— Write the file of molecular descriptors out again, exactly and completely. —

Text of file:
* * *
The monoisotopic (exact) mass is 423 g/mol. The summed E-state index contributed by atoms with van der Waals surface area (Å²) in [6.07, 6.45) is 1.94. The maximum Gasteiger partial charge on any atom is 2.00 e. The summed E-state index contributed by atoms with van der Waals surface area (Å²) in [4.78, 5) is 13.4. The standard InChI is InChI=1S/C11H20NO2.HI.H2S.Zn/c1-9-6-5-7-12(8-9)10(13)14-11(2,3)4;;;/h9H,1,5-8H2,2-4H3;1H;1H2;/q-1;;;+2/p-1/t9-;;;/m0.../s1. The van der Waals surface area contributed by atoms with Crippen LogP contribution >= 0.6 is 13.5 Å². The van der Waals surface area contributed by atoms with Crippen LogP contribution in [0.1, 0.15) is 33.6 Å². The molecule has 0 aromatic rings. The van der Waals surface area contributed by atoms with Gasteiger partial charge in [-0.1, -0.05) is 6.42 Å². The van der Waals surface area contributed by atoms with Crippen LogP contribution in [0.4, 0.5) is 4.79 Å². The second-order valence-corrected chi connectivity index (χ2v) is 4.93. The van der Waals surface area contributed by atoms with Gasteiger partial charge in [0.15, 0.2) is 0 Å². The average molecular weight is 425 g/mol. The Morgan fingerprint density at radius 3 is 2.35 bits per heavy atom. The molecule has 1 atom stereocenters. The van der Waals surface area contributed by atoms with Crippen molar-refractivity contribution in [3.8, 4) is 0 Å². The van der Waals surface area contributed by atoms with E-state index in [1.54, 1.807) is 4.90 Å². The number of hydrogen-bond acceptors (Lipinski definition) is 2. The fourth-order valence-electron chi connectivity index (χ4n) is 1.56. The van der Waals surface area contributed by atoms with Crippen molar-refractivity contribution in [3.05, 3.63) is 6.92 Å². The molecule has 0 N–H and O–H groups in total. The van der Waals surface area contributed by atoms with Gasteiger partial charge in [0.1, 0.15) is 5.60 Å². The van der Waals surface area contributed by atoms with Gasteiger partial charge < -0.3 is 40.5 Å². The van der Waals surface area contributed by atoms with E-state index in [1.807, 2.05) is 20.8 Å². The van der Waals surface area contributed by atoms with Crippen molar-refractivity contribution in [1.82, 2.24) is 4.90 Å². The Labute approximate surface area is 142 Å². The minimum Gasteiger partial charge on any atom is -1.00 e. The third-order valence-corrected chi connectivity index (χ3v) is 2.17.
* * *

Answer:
The monoisotopic (exact) mass is 423 g/mol. The summed E-state index contributed by atoms with van der Waals surface area (Å²) in [6.07, 6.45) is 1.94. The maximum Gasteiger partial charge on any atom is 2.00 e. The summed E-state index contributed by atoms with van der Waals surface area (Å²) in [4.78, 5) is 13.4. The standard InChI is InChI=1S/C11H20NO2.HI.H2S.Zn/c1-9-6-5-7-12(8-9)10(13)14-11(2,3)4;;;/h9H,1,5-8H2,2-4H3;1H;1H2;/q-1;;;+2/p-1/t9-;;;/m0.../s1. The van der Waals surface area contributed by atoms with Crippen LogP contribution >= 0.6 is 13.5 Å². The van der Waals surface area contributed by atoms with Crippen LogP contribution in [0.1, 0.15) is 33.6 Å². The molecule has 0 aromatic rings. The van der Waals surface area contributed by atoms with Gasteiger partial charge in [-0.1, -0.05) is 6.42 Å². The van der Waals surface area contributed by atoms with Crippen LogP contribution in [0.4, 0.5) is 4.79 Å². The second-order valence-corrected chi connectivity index (χ2v) is 4.93. The van der Waals surface area contributed by atoms with Gasteiger partial charge in [0.15, 0.2) is 0 Å². The average molecular weight is 425 g/mol. The Morgan fingerprint density at radius 3 is 2.35 bits per heavy atom. The molecule has 1 atom stereocenters. The van der Waals surface area contributed by atoms with Crippen molar-refractivity contribution in [3.8, 4) is 0 Å². The van der Waals surface area contributed by atoms with E-state index in [1.54, 1.807) is 4.90 Å². The number of hydrogen-bond acceptors (Lipinski definition) is 2. The fourth-order valence-electron chi connectivity index (χ4n) is 1.56. The van der Waals surface area contributed by atoms with Crippen molar-refractivity contribution in [3.05, 3.63) is 6.92 Å². The molecule has 0 N–H and O–H groups in total. The van der Waals surface area contributed by atoms with Gasteiger partial charge in [0.1, 0.15) is 5.60 Å². The van der Waals surface area contributed by atoms with Gasteiger partial charge < -0.3 is 40.5 Å². The van der Waals surface area contributed by atoms with E-state index in [1.807, 2.05) is 20.8 Å². The van der Waals surface area contributed by atoms with Crippen molar-refractivity contribution in [1.82, 2.24) is 4.90 Å². The Labute approximate surface area is 142 Å². The minimum Gasteiger partial charge on any atom is -1.00 e. The third-order valence-corrected chi connectivity index (χ3v) is 2.17.